IGN Review of Groovin' Blocks
Download portals like WiiWare are great places for smaller puzzle games, and Groovin' Blocks is a fun little twist on Lumines. As blocks fall from the top of the screen, players arrange them to create sets of three of the same color down below. You get bonus points for dropping blocks in time with the music, which is a pretty catchy selection of electronica. Groovin' Blocks is just different enough to standout and it is a welcome addition to WiiWare.
The game doesn't bring a lot of flash, but it sports a clean interface that is easy on the eyes. There are three difficulty settings, each divided into tiers of songs. Levels unfold over the entirety of a song, unless you let the blocks stack up to the ceiling and the party is ended prematurely. You earn stars for hitting point quotas, and when you've gathered enough you may proceed to the next tier of songs. All difficulties are available from the beginning so gamers of all skill levels should be able to jump right in.
While it isn't necessary to make your moves in time with the music, you won't be able to achieve the highest scores without getting into the groove. Each successive drop that stays in tempo adds to your combo, which leads to score multipliers. Having a natural sense of rhythm will help, but there are also visual cues like pulsating blocks and a sliding metronome. The game rewards you for learning the songs because there are accents at certain points that, if you time your drop correctly, will double the amount of multipliers you currently have.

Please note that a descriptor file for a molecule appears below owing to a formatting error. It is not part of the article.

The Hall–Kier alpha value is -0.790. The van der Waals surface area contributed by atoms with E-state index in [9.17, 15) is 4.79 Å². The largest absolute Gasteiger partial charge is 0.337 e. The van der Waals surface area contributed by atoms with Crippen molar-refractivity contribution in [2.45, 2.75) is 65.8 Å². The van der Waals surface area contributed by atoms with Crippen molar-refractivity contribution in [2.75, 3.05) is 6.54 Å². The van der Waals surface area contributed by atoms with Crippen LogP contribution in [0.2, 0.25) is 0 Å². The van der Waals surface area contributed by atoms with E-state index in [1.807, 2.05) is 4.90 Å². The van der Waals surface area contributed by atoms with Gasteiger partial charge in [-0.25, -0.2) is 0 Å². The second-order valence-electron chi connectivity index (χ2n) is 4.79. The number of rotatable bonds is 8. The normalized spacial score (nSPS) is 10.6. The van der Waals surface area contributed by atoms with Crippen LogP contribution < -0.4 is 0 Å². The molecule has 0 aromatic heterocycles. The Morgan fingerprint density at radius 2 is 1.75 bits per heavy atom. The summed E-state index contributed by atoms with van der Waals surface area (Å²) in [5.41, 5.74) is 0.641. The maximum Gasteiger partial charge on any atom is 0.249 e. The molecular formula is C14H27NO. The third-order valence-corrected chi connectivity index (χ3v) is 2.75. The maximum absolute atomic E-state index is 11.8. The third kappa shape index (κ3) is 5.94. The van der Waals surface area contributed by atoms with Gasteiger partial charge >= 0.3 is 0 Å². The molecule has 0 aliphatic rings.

You can't completely zone out, though, because the game sometimes switches up the rhythms for which it will accept combos. For instance, you'll be cruising along making drops on each quarter note (1-2-3-4) and then all of a sudden the song will get quieter and the game starts looking for drops on just the twos and fours. Again, learning the songs makes it easier to follow along and rack up big scores.
There are also power-ups to be gained by clearing certain blocks. They might increase the point value of blocks around them or cause explosions. While these are welcome, they don't produce any flashy effects and you're usually too busy planning your next move to pay attention.
The music is all danceable electronic stuff, but much of it has been produced with gamers in mind. The track "I Love My C-64" includes the Sid synthesizer owners of the Commodore 64 will remember. Other songs are peppered with 8-bit game sounds and accents.
Up to four players can compete either competitively or cooperatively in multiplayer modes. Local only, but it's nice to have it in here. One area where Groovin' Blocks kind of drops the ball is the absence of leaderboards. There is no online component to compare scores, and the game doesn't support multiple profiles. Your high score is displayed next to each song, but in a game like this you really want to check your efforts against your friends'.
Even though Groovin' Blocks is a smaller game, it doesn't scrimp on options. It offers a mode for the color blind that turns the different colored blocks into shapes -- something more of these puzzle games should do. You can also calibrate the visuals and controls in case you feel like your timing is too far off.
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